Ocean Indicators for Pacific Ocean Salmon Unsettled for 2024

Image: National Oceanic and Atmospheric Administration.

Biologists with NOAA’s Northwest Fisheries Science Center have said that ocean indicators off of the central Oregon coast are decidedly mixed for emerging salmon in local waters in the coming year, as El Niño develops at the equator.

Indicators for juvenile salmon survival, which were posted online in early January, reflect a rapidly changing ocean that is tough to predict they said.

As of Jan. 11, researchers said the overall message was that the system is unsettled, leaving them to watch and wait.

The team from the research station regularly monitors ocean conditions along the Newport Hydrographic Line, one of the best records of ocean change on the West Coast. Scientists have surveyed the line twice monthly, weather permitting, for 26 years.

The information collected reveals patterns and insights into how the ocean changes, and particularly how those shifts are likely to affect salmon in those conditions.

The team tracks 16 key ocean indicators, including seawater temperature, salinity and the number and types of copepods, tiny crustaceans that reflect the food quality available for juvenile salmon when they first enter the ocean.

Decades of monitoring have demonstrated that these ocean indicators correlate with juvenile salmon growth and survival – and how many adults are expected to return to rivers to spawn.

According to Jennifer Fisher, a research fisheries biologist at the science center’s Newport Research Station, these are factors that influence the health and survival of salmon, but currently, the picture is not so clear, she said.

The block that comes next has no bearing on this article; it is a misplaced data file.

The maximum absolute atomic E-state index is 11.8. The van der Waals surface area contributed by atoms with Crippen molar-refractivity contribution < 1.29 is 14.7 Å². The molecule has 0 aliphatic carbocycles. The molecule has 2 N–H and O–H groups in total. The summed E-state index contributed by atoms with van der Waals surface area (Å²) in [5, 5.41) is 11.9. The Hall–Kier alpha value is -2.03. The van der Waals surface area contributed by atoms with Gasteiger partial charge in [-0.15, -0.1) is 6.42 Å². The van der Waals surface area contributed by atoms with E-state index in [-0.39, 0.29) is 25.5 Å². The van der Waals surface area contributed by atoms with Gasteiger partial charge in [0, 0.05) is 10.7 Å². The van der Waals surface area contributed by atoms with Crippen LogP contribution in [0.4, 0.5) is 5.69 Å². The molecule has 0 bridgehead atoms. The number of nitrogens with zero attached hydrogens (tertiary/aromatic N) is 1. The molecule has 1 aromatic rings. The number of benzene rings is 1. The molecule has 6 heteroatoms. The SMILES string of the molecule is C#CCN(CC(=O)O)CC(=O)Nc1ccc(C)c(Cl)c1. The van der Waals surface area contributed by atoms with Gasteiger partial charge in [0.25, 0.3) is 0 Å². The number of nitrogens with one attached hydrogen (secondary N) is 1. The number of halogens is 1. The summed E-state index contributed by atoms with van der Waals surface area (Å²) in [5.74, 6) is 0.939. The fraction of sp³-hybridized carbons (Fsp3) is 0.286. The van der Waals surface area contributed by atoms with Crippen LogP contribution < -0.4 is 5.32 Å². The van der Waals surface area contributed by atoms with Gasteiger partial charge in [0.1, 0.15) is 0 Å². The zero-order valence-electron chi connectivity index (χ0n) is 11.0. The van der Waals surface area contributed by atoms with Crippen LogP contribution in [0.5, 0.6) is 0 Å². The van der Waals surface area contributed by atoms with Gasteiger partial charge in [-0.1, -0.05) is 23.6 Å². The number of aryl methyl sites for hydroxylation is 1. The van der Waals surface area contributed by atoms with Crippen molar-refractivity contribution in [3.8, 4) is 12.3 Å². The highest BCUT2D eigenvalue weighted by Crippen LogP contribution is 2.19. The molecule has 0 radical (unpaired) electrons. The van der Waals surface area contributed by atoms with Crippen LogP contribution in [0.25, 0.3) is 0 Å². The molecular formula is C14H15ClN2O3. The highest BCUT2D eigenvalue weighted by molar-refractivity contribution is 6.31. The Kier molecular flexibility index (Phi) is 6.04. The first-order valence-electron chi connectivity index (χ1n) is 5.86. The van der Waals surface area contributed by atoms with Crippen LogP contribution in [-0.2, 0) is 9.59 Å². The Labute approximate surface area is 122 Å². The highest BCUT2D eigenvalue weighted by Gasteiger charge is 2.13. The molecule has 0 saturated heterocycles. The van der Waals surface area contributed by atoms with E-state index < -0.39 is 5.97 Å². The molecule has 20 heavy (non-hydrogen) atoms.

This past year ranked 11th out of the 26 years on record for conditions benefiting salmon, leaving the picture murky, biologists said.

The Pacific Decadal Oscillation, a climate pattern affecting the Pacific Ocean, indicated conditions that often benefit salmon, while local and regional temperatures affecting salmon varied over the summer, indicating more contradictory conditions.

Researchers observed that copepods were cooler water species rich in fats that help fuel the growth of young salmon. Still, the abundance of these high-fat crustaceans was lower than in some years. Survey catches of juvenile salmon showed slightly fewer yearling Chinook salmon than usual, but more coho salmon than normal.

Warm sea surface temperatures along the equator reflected emergence of an El Niño climate pattern earlier this year. As of late-January, El Niño effects, which often include increased storms and precipitation in California and warmer temperatures in the Pacific Northwest, had begun to appear along the West Coast. 

El Niño often arrives on the West Coast in winter and spring of the following year, which in this case would be the spring of 2024, but the timing can vary.